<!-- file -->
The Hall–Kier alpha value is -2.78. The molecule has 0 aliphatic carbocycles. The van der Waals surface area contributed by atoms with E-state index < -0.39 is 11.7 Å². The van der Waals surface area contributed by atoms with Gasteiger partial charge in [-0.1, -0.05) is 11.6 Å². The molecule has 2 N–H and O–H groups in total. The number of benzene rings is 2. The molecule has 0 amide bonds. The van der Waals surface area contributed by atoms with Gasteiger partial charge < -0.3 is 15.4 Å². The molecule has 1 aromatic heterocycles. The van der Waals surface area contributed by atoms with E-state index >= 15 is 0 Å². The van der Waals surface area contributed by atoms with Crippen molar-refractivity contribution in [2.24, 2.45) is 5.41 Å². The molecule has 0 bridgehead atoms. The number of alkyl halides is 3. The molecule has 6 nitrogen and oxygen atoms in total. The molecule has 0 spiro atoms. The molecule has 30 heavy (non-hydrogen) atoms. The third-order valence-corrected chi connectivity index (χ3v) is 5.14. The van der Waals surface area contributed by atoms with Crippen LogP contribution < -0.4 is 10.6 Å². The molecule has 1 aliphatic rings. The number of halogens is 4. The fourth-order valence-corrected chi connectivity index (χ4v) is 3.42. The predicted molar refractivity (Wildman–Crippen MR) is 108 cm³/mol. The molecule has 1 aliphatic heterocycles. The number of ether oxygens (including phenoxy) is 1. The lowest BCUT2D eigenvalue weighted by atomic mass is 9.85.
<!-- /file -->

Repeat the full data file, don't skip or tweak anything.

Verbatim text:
The Hall–Kier alpha value is -2.78. The molecule has 0 aliphatic carbocycles. The van der Waals surface area contributed by atoms with E-state index < -0.39 is 11.7 Å². The van der Waals surface area contributed by atoms with Gasteiger partial charge in [-0.1, -0.05) is 11.6 Å². The molecule has 2 N–H and O–H groups in total. The number of benzene rings is 2. The molecule has 0 amide bonds. The van der Waals surface area contributed by atoms with Gasteiger partial charge < -0.3 is 15.4 Å². The molecule has 1 aromatic heterocycles. The van der Waals surface area contributed by atoms with E-state index >= 15 is 0 Å². The van der Waals surface area contributed by atoms with Crippen molar-refractivity contribution in [2.24, 2.45) is 5.41 Å². The molecule has 0 bridgehead atoms. The number of alkyl halides is 3. The molecule has 6 nitrogen and oxygen atoms in total. The molecule has 0 spiro atoms. The molecule has 30 heavy (non-hydrogen) atoms. The third-order valence-corrected chi connectivity index (χ3v) is 5.14. The van der Waals surface area contributed by atoms with Crippen LogP contribution < -0.4 is 10.6 Å². The molecule has 1 aliphatic rings. The number of halogens is 4. The fourth-order valence-corrected chi connectivity index (χ4v) is 3.42. The predicted molar refractivity (Wildman–Crippen MR) is 108 cm³/mol. The molecule has 1 aliphatic heterocycles. The number of ether oxygens (including phenoxy) is 1. The lowest BCUT2D eigenvalue weighted by atomic mass is 9.85.